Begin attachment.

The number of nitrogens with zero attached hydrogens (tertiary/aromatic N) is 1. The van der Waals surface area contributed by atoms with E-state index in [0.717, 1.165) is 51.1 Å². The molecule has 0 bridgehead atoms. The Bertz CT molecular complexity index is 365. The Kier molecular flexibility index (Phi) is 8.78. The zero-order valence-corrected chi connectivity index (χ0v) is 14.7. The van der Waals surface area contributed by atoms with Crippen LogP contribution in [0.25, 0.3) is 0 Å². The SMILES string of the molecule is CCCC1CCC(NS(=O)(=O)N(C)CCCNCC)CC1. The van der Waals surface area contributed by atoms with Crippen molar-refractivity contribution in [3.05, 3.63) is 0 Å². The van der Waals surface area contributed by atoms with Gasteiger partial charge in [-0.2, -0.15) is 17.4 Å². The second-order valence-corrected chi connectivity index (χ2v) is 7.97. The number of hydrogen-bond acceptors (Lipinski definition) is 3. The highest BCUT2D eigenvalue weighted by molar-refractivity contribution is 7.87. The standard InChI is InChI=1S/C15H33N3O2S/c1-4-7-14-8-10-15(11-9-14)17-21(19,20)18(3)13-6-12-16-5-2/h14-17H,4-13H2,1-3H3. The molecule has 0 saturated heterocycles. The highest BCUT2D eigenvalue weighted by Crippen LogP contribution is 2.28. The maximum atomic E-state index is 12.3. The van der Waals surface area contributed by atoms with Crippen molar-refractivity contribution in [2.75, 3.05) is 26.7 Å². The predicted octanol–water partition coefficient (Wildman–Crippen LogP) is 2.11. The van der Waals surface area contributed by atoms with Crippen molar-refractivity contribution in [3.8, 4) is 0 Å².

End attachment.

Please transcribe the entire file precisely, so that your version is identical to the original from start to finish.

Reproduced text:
The number of nitrogens with zero attached hydrogens (tertiary/aromatic N) is 1. The van der Waals surface area contributed by atoms with E-state index in [0.717, 1.165) is 51.1 Å². The molecule has 0 bridgehead atoms. The Bertz CT molecular complexity index is 365. The Kier molecular flexibility index (Phi) is 8.78. The zero-order valence-corrected chi connectivity index (χ0v) is 14.7. The van der Waals surface area contributed by atoms with Crippen LogP contribution in [0.25, 0.3) is 0 Å². The SMILES string of the molecule is CCCC1CCC(NS(=O)(=O)N(C)CCCNCC)CC1. The van der Waals surface area contributed by atoms with Crippen molar-refractivity contribution in [3.05, 3.63) is 0 Å². The van der Waals surface area contributed by atoms with Gasteiger partial charge in [-0.2, -0.15) is 17.4 Å². The second-order valence-corrected chi connectivity index (χ2v) is 7.97. The number of hydrogen-bond acceptors (Lipinski definition) is 3. The highest BCUT2D eigenvalue weighted by molar-refractivity contribution is 7.87. The standard InChI is InChI=1S/C15H33N3O2S/c1-4-7-14-8-10-15(11-9-14)17-21(19,20)18(3)13-6-12-16-5-2/h14-17H,4-13H2,1-3H3. The molecule has 0 saturated heterocycles. The highest BCUT2D eigenvalue weighted by Crippen LogP contribution is 2.28. The maximum atomic E-state index is 12.3. The van der Waals surface area contributed by atoms with Crippen molar-refractivity contribution in [2.75, 3.05) is 26.7 Å². The predicted octanol–water partition coefficient (Wildman–Crippen LogP) is 2.11. The van der Waals surface area contributed by atoms with Crippen molar-refractivity contribution in [3.8, 4) is 0 Å².